While we were fighting in front, Smith was engaged some miles in the rear, but he done his part well and drove them back. The rebel commanders thought by attacking us in the rear, and having a large face on the bluffs, they would be able to capture our train and take us all prisoners, but in this they were mistaken, for our march was so rapid that we were on them before they had thrown up the necessary earthworks. Besides they underrated the amount of our artillery, calculating from the number engaged at Pleasant Hill. The rebel prisoners say it ‘seems as though the Yankees manufacture, on short notice, artillery to order, and the men are furnished with wings when they wish to make a certain point.
The damage done to the Confederate cause by the burning of cotton was immense. On the night of the 22d our route was lighted up for miles and millions of dollars worth of this production was destroyed. This loss will be felt more by Davis & Co., than several defeats in this region, for the basis of the loan in England was on the cotton of Western Louisiana.
After the rebels had fled from the bluff the negro troops put down the pontoons, and by ten that night we were six miles beyond the bayou safely encamped. The next morning we moved forward and in two days were in Alexandria. Johnnys followed Smith’s forces, keeping out of range of his guns, except when he had gained the eminence across the bayou, when he punished them (the rebs) severely.
Having finally reached Alexandria on 26 April, they learned they would remain at their latest new camp for at least two weeks. Placed temporarily under the command of Lieutenant-Colonel Joseph Bailey, they were assigned yet again to the hard labor of fortification work, helping to erect “Bailey’s Dam,” a timber structure that enabled Union gunboats to more easily make their way back down the Red River. According to Wharton:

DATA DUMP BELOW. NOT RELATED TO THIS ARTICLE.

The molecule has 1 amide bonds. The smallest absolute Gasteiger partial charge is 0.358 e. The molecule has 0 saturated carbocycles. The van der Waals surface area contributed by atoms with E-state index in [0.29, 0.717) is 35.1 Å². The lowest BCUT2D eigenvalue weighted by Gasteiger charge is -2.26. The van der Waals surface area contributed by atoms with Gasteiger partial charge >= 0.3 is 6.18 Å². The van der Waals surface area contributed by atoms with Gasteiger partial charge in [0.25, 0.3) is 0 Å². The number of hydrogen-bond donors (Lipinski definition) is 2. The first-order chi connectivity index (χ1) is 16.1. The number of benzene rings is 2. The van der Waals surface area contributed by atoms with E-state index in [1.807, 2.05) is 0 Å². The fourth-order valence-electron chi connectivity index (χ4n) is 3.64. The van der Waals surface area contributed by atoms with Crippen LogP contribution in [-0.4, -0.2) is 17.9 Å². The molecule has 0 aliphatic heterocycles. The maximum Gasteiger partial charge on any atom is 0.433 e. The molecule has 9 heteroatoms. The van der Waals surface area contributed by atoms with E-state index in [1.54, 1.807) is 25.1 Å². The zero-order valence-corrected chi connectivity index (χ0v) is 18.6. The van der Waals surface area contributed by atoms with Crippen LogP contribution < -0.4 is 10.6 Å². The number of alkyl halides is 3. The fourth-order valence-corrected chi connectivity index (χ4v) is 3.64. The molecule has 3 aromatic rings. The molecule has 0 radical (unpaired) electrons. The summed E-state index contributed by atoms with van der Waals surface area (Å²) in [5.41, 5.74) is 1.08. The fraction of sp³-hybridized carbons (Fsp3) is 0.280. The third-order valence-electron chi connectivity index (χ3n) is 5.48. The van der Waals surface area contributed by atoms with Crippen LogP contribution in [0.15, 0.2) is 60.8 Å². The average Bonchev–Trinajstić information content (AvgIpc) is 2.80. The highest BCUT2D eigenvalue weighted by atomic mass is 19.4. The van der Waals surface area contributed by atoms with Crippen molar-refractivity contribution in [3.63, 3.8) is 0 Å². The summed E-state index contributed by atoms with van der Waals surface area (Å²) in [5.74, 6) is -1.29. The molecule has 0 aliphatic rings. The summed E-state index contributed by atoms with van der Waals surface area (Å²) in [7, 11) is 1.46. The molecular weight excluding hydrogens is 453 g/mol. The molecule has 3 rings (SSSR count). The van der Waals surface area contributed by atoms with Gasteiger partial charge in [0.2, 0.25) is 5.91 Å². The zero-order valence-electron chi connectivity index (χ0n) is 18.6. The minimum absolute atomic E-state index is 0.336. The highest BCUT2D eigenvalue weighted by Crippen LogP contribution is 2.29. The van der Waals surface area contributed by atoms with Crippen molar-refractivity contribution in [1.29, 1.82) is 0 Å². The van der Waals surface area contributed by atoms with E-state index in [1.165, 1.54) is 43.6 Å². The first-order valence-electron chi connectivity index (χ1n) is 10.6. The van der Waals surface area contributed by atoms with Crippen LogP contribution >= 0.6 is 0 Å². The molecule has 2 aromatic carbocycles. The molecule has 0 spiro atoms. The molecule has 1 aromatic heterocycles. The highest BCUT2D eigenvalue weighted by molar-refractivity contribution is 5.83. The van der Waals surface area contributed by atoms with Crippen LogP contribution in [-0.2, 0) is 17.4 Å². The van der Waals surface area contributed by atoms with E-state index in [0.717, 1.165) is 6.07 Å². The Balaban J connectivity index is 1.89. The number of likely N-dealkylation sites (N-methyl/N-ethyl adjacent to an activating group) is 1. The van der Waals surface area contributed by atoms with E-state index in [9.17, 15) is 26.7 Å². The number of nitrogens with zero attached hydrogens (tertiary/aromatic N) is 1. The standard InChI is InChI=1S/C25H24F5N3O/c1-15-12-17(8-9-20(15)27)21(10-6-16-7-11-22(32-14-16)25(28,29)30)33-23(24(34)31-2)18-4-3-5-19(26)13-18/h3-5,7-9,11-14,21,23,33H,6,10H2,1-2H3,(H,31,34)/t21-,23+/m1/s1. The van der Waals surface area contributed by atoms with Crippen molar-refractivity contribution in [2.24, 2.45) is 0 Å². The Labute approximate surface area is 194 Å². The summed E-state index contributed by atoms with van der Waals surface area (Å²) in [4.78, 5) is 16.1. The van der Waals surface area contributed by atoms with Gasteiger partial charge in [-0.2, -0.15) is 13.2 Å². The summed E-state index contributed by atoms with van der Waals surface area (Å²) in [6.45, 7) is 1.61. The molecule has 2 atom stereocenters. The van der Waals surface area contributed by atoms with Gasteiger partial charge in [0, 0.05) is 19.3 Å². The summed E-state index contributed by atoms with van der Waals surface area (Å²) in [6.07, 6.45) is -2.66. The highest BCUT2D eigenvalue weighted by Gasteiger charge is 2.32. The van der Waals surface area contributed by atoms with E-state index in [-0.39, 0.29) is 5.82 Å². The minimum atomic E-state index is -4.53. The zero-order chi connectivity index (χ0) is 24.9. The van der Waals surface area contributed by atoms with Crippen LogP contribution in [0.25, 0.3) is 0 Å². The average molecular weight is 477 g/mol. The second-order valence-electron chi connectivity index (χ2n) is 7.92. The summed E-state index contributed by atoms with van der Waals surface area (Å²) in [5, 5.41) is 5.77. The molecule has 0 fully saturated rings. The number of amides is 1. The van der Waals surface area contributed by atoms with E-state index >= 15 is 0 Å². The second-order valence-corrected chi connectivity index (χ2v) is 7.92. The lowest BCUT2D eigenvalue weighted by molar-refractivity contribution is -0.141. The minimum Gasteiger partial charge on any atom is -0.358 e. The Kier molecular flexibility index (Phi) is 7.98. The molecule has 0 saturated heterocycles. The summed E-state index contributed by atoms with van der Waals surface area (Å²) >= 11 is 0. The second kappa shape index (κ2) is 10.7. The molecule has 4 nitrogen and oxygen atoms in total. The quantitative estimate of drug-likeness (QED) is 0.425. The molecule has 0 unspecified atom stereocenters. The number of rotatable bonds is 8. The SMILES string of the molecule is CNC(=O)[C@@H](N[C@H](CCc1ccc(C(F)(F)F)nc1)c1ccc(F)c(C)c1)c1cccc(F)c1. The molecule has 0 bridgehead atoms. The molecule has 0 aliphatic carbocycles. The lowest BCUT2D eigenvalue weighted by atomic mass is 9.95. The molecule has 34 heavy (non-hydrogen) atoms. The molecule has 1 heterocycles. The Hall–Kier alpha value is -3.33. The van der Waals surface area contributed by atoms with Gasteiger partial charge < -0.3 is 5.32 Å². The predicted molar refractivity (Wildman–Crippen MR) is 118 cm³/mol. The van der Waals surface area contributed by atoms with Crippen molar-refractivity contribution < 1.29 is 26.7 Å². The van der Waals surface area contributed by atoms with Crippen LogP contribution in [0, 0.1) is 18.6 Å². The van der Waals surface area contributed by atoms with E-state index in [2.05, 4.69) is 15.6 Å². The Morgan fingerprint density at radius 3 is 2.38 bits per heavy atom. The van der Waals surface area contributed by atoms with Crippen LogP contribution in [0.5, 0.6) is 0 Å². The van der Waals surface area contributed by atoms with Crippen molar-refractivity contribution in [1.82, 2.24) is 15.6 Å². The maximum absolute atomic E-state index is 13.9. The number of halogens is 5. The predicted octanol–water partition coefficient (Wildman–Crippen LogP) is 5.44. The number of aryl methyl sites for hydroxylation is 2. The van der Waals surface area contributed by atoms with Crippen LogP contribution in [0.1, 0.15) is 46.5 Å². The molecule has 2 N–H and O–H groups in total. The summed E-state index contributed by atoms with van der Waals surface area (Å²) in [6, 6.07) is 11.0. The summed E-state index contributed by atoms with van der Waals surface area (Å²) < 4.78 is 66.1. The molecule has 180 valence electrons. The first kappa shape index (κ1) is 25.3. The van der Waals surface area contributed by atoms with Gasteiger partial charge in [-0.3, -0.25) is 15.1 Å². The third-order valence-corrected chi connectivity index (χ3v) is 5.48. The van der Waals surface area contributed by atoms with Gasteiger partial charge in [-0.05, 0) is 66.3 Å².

We were at Alexandria seventeen days, during which time the men were kept busy at throwing up earthworks, foraging and three times went out some distance to meet the enemy, but they did not make their appearance in numbers large enough for an engagement. The water in the Red river had fallen so much that it prevented the gunboats from operating with us, and kept our transports from supplying the troops with rations, (and you know soldiers, like other people, will eat) so Banks was compelled to relinquish his designs on Shreveport and fall back to the Mississippi. To do this a large dam had to be built on the falls at Alexandria to get the ironclads down the river. After a great deal labor this was accomplished and by the morning of May 13th the last one was through the shute [sic], when we bade adieu to Alexandria, marching through the town with banners flying and keeping step to the music of ‘Rally around the flag,’ and ‘When this cruel war is over.’ The next morning, at our camping place, the fleet of boats passed us, when we were informed that Alexandria had been destroyed by fire – the act of a dissatisfied citizen and several negroes. Incendiary acts were strictly forbidden in a general order the day before we left the place, and a cavalry guard was left in the rear to see the order enforced. After marching a few miles skirmishing commenced in front between the cavalry and the enemy in riflepits [sic] on the bank of the river, but they were easily driven away. When we came up we discovered their pits and places where there had been batteries planted. At this point the John Warren, an unarmed transport, on which were sick soldiers and women, was fired into and sunk, killing many and those that were not drowned taken prisoners. A tin-clad gunboat was destroyed at the same place, by which we lost a large mail. Many letters and directed envelopes were found on the bank – thrown there after the contents had been read by the unprincipled scoundrels. The inhumanity of Guerrilla bands in this department is beyond belief, and if one did not know the truth of it or saw some of their barbarities, he would write it down as the story of a ‘reliable gentleman’ or as told by an ‘intelligent contraband.’ Not satisfied with his murderous intent on unarmed transports he fires into the Hospital steamer Laurel Hill, with four hundred sick on board. This boat had the usual hospital signal floating fore and aft, yet, notwithstanding all this, and the customs of war, they fired on them, proving by this act that they are more hardened than the Indians on the frontier.